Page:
Have you *seen* this website? Codecademy.com is awesome

Yes… it is, but…

Let’s pretend

Let’s pretend the education system was the tax system.

Our tax system is fundamentally flawed, we all know this. It’s:

  • Not fit for purpose
  • Deeply complicated
  • Is still run by people working without access to the Internet
  • Requires experts to explain information that could be easily garnered from the web (free – if you have the time)
  • The OFFICIAL BOOKS measure in inches, if you intend to master it yourself

Have you *seen* this website? http://www.justanswer.com/ is awesome <- link chosen to back up point, not after in-depth analysis

The fact is that out of all the 28,000 teachers who qualified in 2010, 3 – THREE – were computer science majors. Three chose to go into teaching, the rest chose to reward their hard-earned degree in the City, or on their own start-ups.



Money is the elephant in the room here that no one wants to address. It takes money to solve this problem and we do not have money, as a Nation, nor most of us as individuals – not disposable income at any rate, and believe me – it will take many people with disposable income to help solve this across the UK. Hands up, anyone?

What if this was tax?

What if we were saying:

Yes, OK, the tax system is not fit for purpose and fundamentally flawed. But we are not going to spend years over-hauling the tax system and doing what we as government usually do! We say – Yes! You are right… you are vocal and on point in your suggestions so yes, go forth – and fix it… it’s still mandatory, natch, but you can do what you will with all the resources available to you on the Internet. Lots of industry leaders in accounting are going to be making up some new measurements, but it’s OK – we know it’s broken and you have the answer, so go on then 😀 we will be doing stuff over here…

I am being facetious

Of course I know this would never be the case. Of course I understand that the tax system is way too tricky for me to make such an analogy.

In my opinion if we do not treat education in the same way we respect tax, or even open data – then what exactly is democratic revolution all about?

How can we accept and wholly applaud a Government measure to turn education over to the ‘people’ when it is so utterly broken? This problem has been highlighted ad nauseum (more to come on Friday with the RSA report saying pretty much the same thing as everyone looking at this in any depth).

The issue has been accepted as a given – yes, it’s a terrible state of affairs, thank you Mr Gove for accepting this. However, you cannot step away from the fact that the solution lies in a big collaborative effort between industry and educators, between large and small businesses, corporates and social enterprise – all working in happy harmony with schools, full of children, children whom we protect (rightly) with stringent rules – particularly when we are talking real-life interaction with children, not just digital (but even digitally :/… ) this stuff does not vanish in a well-intentioned speech.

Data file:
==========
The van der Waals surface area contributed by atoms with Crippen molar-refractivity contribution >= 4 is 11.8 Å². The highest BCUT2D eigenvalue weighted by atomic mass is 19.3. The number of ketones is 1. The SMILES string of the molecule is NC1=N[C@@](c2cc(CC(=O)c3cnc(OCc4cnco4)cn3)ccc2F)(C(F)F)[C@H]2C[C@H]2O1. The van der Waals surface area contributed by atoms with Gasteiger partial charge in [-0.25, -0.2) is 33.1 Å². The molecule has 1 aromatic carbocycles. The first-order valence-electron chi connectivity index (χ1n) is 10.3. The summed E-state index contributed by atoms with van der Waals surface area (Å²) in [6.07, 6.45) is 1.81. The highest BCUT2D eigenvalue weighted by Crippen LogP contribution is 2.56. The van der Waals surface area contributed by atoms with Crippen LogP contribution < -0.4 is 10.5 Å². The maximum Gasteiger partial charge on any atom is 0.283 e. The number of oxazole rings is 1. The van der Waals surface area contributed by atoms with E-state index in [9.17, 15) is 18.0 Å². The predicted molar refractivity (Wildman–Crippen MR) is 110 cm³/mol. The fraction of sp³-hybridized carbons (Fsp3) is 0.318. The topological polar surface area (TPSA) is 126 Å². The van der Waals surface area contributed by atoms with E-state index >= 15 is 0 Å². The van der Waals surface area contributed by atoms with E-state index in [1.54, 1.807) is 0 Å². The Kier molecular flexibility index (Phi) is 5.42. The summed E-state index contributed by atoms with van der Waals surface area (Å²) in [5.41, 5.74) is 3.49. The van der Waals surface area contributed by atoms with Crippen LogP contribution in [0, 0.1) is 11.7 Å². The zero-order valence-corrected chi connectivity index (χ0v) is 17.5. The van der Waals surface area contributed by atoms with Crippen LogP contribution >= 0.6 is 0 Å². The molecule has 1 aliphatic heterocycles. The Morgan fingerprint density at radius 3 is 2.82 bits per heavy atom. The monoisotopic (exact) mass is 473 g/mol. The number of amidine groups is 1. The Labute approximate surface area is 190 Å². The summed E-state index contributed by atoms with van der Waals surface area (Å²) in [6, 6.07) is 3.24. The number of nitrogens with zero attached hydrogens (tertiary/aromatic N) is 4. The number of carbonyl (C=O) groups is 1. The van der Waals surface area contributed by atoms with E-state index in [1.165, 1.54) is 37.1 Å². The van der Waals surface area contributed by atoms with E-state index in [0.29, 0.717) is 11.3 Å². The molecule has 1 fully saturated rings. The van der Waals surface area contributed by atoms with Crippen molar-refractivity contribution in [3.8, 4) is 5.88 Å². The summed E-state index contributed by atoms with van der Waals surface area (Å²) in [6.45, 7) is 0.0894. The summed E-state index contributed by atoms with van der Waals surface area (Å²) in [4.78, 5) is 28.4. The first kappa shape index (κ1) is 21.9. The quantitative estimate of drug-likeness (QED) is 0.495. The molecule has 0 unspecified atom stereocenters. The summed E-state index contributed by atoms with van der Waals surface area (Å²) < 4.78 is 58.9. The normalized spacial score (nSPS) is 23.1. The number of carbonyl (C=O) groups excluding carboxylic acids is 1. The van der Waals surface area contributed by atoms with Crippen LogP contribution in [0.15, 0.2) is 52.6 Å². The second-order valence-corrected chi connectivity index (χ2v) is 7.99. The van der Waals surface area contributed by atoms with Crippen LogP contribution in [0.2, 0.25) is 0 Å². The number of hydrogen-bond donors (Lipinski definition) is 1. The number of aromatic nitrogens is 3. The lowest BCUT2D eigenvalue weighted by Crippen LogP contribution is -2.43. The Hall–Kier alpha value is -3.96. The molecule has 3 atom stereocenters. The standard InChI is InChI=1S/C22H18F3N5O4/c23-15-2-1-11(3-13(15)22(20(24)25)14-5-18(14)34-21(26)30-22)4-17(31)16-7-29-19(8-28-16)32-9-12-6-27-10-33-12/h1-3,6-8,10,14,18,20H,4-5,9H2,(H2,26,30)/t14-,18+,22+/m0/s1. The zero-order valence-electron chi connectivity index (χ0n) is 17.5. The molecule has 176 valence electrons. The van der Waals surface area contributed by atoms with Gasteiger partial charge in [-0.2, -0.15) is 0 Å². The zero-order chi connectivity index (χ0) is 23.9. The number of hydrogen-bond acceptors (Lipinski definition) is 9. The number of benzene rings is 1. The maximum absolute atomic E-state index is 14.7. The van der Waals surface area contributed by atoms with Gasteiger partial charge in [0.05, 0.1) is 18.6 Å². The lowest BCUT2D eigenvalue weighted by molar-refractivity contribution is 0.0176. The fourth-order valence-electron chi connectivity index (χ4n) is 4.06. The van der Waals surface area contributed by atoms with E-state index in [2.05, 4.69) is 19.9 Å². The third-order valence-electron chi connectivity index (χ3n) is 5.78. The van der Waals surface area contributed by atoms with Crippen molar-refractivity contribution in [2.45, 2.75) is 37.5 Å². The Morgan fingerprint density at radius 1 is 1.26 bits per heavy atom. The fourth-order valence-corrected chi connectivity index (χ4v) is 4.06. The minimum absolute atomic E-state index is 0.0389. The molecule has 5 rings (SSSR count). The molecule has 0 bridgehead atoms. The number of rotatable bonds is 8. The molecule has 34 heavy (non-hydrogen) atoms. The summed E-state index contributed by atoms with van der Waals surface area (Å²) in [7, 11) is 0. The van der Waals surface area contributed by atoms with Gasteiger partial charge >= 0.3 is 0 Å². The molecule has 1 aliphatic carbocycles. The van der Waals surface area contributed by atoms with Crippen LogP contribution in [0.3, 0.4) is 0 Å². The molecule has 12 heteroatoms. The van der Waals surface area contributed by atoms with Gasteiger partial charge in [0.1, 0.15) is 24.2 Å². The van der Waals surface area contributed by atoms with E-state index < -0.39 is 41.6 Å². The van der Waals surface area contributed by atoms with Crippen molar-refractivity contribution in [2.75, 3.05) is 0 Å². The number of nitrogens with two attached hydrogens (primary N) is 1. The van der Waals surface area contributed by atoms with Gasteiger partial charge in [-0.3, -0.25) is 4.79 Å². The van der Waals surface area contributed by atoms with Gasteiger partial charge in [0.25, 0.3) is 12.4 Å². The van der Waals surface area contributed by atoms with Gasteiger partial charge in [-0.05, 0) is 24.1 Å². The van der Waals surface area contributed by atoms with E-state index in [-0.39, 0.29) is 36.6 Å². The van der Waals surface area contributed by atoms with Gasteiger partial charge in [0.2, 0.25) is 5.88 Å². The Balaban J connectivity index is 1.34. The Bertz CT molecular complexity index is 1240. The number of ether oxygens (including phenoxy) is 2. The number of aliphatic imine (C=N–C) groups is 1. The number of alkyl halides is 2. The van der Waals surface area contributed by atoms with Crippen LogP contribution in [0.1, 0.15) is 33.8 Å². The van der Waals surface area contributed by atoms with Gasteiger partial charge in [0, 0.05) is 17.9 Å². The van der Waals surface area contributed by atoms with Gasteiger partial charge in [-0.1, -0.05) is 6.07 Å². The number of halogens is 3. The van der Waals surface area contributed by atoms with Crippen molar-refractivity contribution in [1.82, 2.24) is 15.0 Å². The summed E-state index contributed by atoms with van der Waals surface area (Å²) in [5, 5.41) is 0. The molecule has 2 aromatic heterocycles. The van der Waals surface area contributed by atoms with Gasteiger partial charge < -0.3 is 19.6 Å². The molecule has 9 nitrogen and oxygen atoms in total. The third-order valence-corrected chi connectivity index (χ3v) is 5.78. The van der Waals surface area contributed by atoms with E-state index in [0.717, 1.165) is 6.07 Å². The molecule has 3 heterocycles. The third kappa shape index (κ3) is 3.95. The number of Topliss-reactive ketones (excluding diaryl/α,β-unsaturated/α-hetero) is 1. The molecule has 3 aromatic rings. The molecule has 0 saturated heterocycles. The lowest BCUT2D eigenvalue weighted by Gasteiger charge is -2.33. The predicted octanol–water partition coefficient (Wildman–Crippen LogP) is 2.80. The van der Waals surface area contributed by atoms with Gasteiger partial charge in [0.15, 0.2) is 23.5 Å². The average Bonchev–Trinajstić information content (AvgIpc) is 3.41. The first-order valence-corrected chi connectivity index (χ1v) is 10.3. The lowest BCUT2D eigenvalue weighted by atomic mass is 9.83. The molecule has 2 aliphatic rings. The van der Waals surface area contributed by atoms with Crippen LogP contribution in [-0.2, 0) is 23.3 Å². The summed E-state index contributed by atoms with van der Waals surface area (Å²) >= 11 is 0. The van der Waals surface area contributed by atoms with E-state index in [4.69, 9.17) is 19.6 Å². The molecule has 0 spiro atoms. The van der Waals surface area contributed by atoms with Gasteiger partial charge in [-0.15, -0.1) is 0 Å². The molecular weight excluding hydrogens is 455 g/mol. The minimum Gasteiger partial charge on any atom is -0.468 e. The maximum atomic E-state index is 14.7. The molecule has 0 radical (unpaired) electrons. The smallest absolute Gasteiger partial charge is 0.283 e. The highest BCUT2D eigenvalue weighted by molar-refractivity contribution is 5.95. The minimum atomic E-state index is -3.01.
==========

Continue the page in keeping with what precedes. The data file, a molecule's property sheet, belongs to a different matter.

Are we sensible in being so care-free with our youth? Is education really the space where we feel most comfortable throwing open the doors and embracing Open principles without further thought? Let’s face it, Open Government data has been a minefield of risk aversity and open-eyed horror  – but Open Education can be rolled out on a whim, because micro-managing didn’t work?

I worry that in the excitement over freedom granted today to educators for something so utterly fundamental as Computer Science in the UK, so the doors open to frozen blind panic from schools and teachers, turning to potentially unethical opportunists wanting to make a buck and chaos and failure as the result. We cannot afford this.

I worry about publishing this post as I campaign for Open practice, loudly. I have campaigned hard for government to debate the subject on teaching our kids to code – please sign the petition, it has a long way to go… but if a subject is swept away in a general wiff-waff of ‘go forth and educate yourselves’ that we miss a proper, tax-payer funded (probably quite pricey) look at every issue raised – not just the problem. I also fight for Open Data. I welcome collaborative process.

Anyone who has googled Chaos theory will have a basic understanding of the fact that change is exacted through chaos. But also, that chaos is carefully crafted. And studied.

Much though it pains me hugely to say it – we have to keep pushing for a debate. We need this to be taken seriously. Education is not low-hanging fruit.

Today was great, but it was not enough. And I am so sorry to be saying this.